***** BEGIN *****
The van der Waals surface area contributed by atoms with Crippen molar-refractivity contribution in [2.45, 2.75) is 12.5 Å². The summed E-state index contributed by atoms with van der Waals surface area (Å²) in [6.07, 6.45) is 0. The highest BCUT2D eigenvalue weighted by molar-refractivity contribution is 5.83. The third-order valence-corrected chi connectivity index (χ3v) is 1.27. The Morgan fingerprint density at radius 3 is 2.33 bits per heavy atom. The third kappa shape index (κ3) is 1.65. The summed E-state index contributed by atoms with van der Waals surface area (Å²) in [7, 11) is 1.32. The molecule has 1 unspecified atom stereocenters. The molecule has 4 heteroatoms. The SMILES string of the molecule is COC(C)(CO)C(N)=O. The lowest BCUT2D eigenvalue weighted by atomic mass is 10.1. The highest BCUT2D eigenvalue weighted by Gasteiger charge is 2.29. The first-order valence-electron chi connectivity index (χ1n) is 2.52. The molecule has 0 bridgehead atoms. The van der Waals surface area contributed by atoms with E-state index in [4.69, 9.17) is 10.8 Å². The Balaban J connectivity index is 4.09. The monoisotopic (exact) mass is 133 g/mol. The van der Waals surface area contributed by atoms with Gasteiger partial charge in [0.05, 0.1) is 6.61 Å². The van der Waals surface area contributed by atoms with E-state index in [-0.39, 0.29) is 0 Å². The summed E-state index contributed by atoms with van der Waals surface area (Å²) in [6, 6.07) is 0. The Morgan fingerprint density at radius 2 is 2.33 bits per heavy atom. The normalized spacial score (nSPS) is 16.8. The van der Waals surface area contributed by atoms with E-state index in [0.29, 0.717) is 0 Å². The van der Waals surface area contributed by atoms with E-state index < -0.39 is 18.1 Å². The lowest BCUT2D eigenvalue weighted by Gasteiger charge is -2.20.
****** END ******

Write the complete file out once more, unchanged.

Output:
The van der Waals surface area contributed by atoms with Crippen molar-refractivity contribution in [2.45, 2.75) is 12.5 Å². The summed E-state index contributed by atoms with van der Waals surface area (Å²) in [6.07, 6.45) is 0. The highest BCUT2D eigenvalue weighted by molar-refractivity contribution is 5.83. The third-order valence-corrected chi connectivity index (χ3v) is 1.27. The Morgan fingerprint density at radius 3 is 2.33 bits per heavy atom. The third kappa shape index (κ3) is 1.65. The summed E-state index contributed by atoms with van der Waals surface area (Å²) in [7, 11) is 1.32. The molecule has 1 unspecified atom stereocenters. The molecule has 4 heteroatoms. The SMILES string of the molecule is COC(C)(CO)C(N)=O. The lowest BCUT2D eigenvalue weighted by atomic mass is 10.1. The highest BCUT2D eigenvalue weighted by Gasteiger charge is 2.29. The first-order valence-electron chi connectivity index (χ1n) is 2.52. The molecule has 0 bridgehead atoms. The van der Waals surface area contributed by atoms with E-state index in [4.69, 9.17) is 10.8 Å². The Balaban J connectivity index is 4.09. The monoisotopic (exact) mass is 133 g/mol. The van der Waals surface area contributed by atoms with Gasteiger partial charge in [0.05, 0.1) is 6.61 Å². The van der Waals surface area contributed by atoms with E-state index in [-0.39, 0.29) is 0 Å². The summed E-state index contributed by atoms with van der Waals surface area (Å²) in [6, 6.07) is 0. The Morgan fingerprint density at radius 2 is 2.33 bits per heavy atom. The normalized spacial score (nSPS) is 16.8. The van der Waals surface area contributed by atoms with E-state index in [0.29, 0.717) is 0 Å². The van der Waals surface area contributed by atoms with E-state index < -0.39 is 18.1 Å². The lowest BCUT2D eigenvalue weighted by Gasteiger charge is -2.20.